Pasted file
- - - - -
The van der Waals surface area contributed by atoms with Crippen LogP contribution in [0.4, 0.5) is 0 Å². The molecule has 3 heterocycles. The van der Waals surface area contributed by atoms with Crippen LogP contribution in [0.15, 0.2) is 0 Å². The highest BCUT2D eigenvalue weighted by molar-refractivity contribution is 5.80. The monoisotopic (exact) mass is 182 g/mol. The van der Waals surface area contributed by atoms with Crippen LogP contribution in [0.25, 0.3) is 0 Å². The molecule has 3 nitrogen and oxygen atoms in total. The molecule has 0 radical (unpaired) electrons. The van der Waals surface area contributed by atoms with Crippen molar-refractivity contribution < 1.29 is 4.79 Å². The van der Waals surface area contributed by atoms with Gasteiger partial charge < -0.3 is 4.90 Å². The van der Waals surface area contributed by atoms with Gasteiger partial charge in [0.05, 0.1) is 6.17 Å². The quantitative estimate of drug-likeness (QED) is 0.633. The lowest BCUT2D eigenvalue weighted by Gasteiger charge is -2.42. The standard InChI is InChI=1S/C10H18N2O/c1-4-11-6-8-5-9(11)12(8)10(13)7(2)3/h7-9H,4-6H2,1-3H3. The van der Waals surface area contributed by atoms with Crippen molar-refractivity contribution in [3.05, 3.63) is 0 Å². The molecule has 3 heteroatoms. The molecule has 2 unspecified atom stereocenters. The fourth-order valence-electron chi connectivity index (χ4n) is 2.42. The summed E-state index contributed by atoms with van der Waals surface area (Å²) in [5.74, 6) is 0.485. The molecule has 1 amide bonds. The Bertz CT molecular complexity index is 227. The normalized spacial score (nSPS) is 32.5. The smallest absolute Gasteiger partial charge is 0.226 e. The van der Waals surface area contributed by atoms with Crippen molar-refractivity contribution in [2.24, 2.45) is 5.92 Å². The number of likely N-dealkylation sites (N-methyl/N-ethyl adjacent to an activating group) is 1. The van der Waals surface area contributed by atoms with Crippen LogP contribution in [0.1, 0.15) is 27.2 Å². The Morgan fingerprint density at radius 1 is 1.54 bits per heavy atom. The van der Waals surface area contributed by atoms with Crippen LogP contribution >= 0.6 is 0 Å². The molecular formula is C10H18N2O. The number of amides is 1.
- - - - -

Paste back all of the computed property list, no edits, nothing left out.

The van der Waals surface area contributed by atoms with Crippen LogP contribution in [0.4, 0.5) is 0 Å². The molecule has 3 heterocycles. The van der Waals surface area contributed by atoms with Crippen LogP contribution in [0.15, 0.2) is 0 Å². The highest BCUT2D eigenvalue weighted by molar-refractivity contribution is 5.80. The monoisotopic (exact) mass is 182 g/mol. The van der Waals surface area contributed by atoms with Crippen LogP contribution in [0.25, 0.3) is 0 Å². The molecule has 3 nitrogen and oxygen atoms in total. The molecule has 0 radical (unpaired) electrons. The van der Waals surface area contributed by atoms with Crippen molar-refractivity contribution < 1.29 is 4.79 Å². The van der Waals surface area contributed by atoms with Gasteiger partial charge < -0.3 is 4.90 Å². The van der Waals surface area contributed by atoms with Gasteiger partial charge in [0.05, 0.1) is 6.17 Å². The quantitative estimate of drug-likeness (QED) is 0.633. The lowest BCUT2D eigenvalue weighted by Gasteiger charge is -2.42. The standard InChI is InChI=1S/C10H18N2O/c1-4-11-6-8-5-9(11)12(8)10(13)7(2)3/h7-9H,4-6H2,1-3H3. The van der Waals surface area contributed by atoms with Crippen molar-refractivity contribution in [3.05, 3.63) is 0 Å². The molecule has 3 heteroatoms. The molecule has 2 unspecified atom stereocenters. The fourth-order valence-electron chi connectivity index (χ4n) is 2.42. The summed E-state index contributed by atoms with van der Waals surface area (Å²) in [5.74, 6) is 0.485. The molecule has 1 amide bonds. The Bertz CT molecular complexity index is 227. The normalized spacial score (nSPS) is 32.5. The smallest absolute Gasteiger partial charge is 0.226 e. The van der Waals surface area contributed by atoms with Crippen molar-refractivity contribution in [2.24, 2.45) is 5.92 Å². The number of likely N-dealkylation sites (N-methyl/N-ethyl adjacent to an activating group) is 1. The van der Waals surface area contributed by atoms with Crippen LogP contribution in [0.1, 0.15) is 27.2 Å². The Morgan fingerprint density at radius 1 is 1.54 bits per heavy atom. The van der Waals surface area contributed by atoms with Crippen LogP contribution >= 0.6 is 0 Å². The molecular formula is C10H18N2O. The number of amides is 1.